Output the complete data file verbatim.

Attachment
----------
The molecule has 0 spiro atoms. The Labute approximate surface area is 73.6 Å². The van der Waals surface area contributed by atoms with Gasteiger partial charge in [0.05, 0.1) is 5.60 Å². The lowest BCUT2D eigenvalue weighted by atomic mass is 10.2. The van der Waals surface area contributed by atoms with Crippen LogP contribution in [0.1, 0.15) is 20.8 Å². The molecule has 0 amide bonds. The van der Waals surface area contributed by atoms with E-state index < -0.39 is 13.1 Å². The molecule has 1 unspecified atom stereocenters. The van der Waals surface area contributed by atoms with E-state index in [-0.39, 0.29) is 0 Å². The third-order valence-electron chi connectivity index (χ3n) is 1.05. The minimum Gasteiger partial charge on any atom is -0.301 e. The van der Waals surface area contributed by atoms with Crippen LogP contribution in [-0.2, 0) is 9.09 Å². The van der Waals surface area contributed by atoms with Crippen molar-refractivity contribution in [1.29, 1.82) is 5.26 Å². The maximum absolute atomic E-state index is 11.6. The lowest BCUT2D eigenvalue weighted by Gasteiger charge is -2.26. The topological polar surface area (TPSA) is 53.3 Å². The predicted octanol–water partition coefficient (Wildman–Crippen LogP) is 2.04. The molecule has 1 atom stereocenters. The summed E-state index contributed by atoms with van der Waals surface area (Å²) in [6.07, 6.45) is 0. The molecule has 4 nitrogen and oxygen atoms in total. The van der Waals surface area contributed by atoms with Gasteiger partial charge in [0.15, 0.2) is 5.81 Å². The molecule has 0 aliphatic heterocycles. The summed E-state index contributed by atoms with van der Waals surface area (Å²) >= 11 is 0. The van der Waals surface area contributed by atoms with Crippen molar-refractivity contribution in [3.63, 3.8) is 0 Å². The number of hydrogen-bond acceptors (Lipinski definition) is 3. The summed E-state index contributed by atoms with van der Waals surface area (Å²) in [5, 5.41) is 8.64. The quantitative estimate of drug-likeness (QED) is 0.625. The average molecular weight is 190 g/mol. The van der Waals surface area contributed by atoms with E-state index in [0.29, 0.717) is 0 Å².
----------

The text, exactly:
The molecule has 0 spiro atoms. The Labute approximate surface area is 73.6 Å². The van der Waals surface area contributed by atoms with Gasteiger partial charge in [0.05, 0.1) is 5.60 Å². The lowest BCUT2D eigenvalue weighted by atomic mass is 10.2. The van der Waals surface area contributed by atoms with Crippen LogP contribution in [0.1, 0.15) is 20.8 Å². The molecule has 0 amide bonds. The van der Waals surface area contributed by atoms with E-state index < -0.39 is 13.1 Å². The molecule has 1 unspecified atom stereocenters. The van der Waals surface area contributed by atoms with E-state index in [-0.39, 0.29) is 0 Å². The third-order valence-electron chi connectivity index (χ3n) is 1.05. The minimum Gasteiger partial charge on any atom is -0.301 e. The van der Waals surface area contributed by atoms with Crippen LogP contribution in [-0.2, 0) is 9.09 Å². The van der Waals surface area contributed by atoms with Crippen molar-refractivity contribution in [1.29, 1.82) is 5.26 Å². The maximum absolute atomic E-state index is 11.6. The lowest BCUT2D eigenvalue weighted by Gasteiger charge is -2.26. The topological polar surface area (TPSA) is 53.3 Å². The predicted octanol–water partition coefficient (Wildman–Crippen LogP) is 2.04. The molecule has 1 atom stereocenters. The summed E-state index contributed by atoms with van der Waals surface area (Å²) in [6.07, 6.45) is 0. The molecule has 4 nitrogen and oxygen atoms in total. The van der Waals surface area contributed by atoms with Gasteiger partial charge in [0.15, 0.2) is 5.81 Å². The molecule has 0 aliphatic heterocycles. The summed E-state index contributed by atoms with van der Waals surface area (Å²) >= 11 is 0. The van der Waals surface area contributed by atoms with Crippen molar-refractivity contribution in [3.63, 3.8) is 0 Å². The number of hydrogen-bond acceptors (Lipinski definition) is 3. The summed E-state index contributed by atoms with van der Waals surface area (Å²) in [5, 5.41) is 8.64. The quantitative estimate of drug-likeness (QED) is 0.625. The average molecular weight is 190 g/mol. The van der Waals surface area contributed by atoms with E-state index in [0.29, 0.717) is 0 Å².